Don Jon is an oddly sensitive film that ultimately has a good message. The message, however, is delivered in a complete man ‘splaining way. This makes it a man’s film much more than a woman’s film. We go through a lot with Jon, the don of sex, for him to learn something that women already know.
Joseph Gordon-Levitt is Jon. He is super buff, a man’s man. He takes home a different girl every night after rating the women in the bars on a scale of 1–10 with his buddies. He always gets the girl with the highest score. After a quick bang with the girl-of-the-day, Jon sneaks off to watch pr0n. (Sorry for the misspelling. Trying to keep the icky people away.) Pr0n is perfect. Big tits, big asses, both in your face 100% of the time. Nothing like real sex.
This Jersey boy (the Jersey accents in the film are dead on) goes home to dinner with the folks once a week. His dad is played by Tony Danza who is simply fabulous in this part. Jon goes to mass on Sunday with the family and confesses each week to the number of times he had intercourse outside of marriage and the number of times he jerked off while watching videos.
One night in the bar, the boys spot Barbara (Scarlett Johansson). The ass, the boobs, the lips, the hair: she’s perfect. Jon has to have her.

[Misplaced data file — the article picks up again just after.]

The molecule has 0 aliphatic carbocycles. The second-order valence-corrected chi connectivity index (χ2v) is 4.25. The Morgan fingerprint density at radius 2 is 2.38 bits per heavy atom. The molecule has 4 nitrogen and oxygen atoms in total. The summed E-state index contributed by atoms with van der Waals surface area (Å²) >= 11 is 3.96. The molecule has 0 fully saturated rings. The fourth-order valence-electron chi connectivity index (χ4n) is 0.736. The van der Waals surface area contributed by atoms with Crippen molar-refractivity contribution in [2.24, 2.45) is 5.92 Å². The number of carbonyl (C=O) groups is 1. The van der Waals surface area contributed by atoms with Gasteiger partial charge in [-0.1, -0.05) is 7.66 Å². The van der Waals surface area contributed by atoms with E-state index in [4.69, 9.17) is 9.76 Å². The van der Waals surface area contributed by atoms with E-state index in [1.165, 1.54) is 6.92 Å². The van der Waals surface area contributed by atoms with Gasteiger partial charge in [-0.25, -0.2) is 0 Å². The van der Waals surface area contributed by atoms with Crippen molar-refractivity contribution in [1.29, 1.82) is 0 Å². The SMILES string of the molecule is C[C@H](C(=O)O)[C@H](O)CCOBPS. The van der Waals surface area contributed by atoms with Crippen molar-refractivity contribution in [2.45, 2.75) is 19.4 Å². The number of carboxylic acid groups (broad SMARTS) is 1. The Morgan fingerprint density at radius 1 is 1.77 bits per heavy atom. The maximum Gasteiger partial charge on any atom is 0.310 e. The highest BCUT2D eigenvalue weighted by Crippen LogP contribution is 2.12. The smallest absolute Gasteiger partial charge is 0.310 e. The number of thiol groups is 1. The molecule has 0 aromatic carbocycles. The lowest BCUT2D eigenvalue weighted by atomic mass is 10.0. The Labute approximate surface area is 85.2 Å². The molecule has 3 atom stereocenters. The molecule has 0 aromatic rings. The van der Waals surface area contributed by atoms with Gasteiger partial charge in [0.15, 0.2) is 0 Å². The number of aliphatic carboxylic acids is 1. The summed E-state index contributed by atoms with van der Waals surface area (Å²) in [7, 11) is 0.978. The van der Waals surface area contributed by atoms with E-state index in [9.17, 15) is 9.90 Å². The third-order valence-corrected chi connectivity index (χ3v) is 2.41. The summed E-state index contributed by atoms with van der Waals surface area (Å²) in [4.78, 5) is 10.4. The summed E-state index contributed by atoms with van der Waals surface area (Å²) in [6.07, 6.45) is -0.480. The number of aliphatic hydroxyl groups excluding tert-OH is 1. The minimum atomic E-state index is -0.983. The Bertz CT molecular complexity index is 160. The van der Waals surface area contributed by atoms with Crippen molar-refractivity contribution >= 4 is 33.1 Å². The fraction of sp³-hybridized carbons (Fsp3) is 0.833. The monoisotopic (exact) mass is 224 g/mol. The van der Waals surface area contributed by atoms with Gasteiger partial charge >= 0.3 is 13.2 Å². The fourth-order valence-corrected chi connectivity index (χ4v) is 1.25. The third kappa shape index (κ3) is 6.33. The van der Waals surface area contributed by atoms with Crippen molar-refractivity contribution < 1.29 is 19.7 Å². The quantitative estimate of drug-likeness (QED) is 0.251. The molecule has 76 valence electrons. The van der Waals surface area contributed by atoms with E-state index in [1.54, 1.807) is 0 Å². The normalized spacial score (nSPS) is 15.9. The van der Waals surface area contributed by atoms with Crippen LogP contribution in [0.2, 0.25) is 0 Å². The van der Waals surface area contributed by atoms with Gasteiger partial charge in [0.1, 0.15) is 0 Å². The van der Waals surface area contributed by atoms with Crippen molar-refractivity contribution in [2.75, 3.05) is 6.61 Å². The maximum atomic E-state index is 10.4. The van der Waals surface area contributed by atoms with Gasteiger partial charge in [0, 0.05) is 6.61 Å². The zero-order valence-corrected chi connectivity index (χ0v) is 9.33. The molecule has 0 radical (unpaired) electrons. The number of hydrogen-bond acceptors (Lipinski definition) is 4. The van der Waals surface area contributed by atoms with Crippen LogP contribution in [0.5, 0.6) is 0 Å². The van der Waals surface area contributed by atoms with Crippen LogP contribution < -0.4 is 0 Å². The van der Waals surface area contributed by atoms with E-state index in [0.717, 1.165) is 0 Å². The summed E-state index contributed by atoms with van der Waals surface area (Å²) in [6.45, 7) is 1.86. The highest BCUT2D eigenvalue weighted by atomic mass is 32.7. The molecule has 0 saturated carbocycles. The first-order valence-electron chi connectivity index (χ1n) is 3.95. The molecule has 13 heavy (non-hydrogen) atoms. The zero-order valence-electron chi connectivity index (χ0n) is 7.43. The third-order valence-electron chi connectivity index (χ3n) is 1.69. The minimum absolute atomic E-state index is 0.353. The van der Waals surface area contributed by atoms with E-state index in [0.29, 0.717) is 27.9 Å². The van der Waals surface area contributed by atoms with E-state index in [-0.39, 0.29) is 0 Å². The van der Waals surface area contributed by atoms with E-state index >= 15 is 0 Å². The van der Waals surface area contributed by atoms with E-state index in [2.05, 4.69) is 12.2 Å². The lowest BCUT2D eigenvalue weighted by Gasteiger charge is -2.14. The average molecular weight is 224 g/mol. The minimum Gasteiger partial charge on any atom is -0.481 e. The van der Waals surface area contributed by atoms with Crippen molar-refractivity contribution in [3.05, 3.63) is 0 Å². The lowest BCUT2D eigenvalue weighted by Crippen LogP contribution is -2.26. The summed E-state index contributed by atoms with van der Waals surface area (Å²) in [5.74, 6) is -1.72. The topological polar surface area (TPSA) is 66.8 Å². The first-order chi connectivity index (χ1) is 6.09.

Surprise, she’s not easy. He has to work for it. When he finally gets it, he’s sure he’s in love. He’s so sure he’s in love, he overlooks her little flaws – like she completely takes control of his life. Like she has sex just like everyone else he’s ever met and that great body of hers is never in his face the way it is in his fantasy world.
She makes him promise to stop watching the pr0n0. When he cannot, she dumps him.
Meanwhile Jon meets Esther (Julianne Moore) in night school. In a movie full of cardboard cutouts of characters, she is the most undeveloped of all. We know she bursts into tears at inappropriate times, smokes a lot of pot, and is willing to have sex with Jon. That’s it.
Later, when we get to the brief sensitive part of the story, we learn that Esther recently lost both her husband and her son. She is the woman who finally teaches Jon how to connect with a woman and actually make love as opposed to have sex.
Thanks to Esther’s wise teachings, Jon stops being an ass and becomes a nice guy. That’s the good message I mentioned. Getting Jon to that point is a very masculine undertaking. Not surprising since the film was written and directed by the star Joseph Gordon-Levitt and is about a hyper masculine guy.
If you want to take this trip from a male point of view, this film will rate very high with you. Within those parameters, it’s an excellent film.
A Comment from Twitter
When I tweeted a link to this article, I was reminded of something important about this film in a return tweet. I noticed while I was watching the film how Barbara with her romantic movies was just like Jon with his videos, but then I forgot to mention it in the review. Thanks to @damnthemusicman for reminding me of this important plot point.
@OldAintDead Thought it was interesting that Barbara had her own version of Pr0n in rom-coms. Unrealistic expectations all around.
— Nicole Van Andel (@damnthemusicman) July 8, 2014
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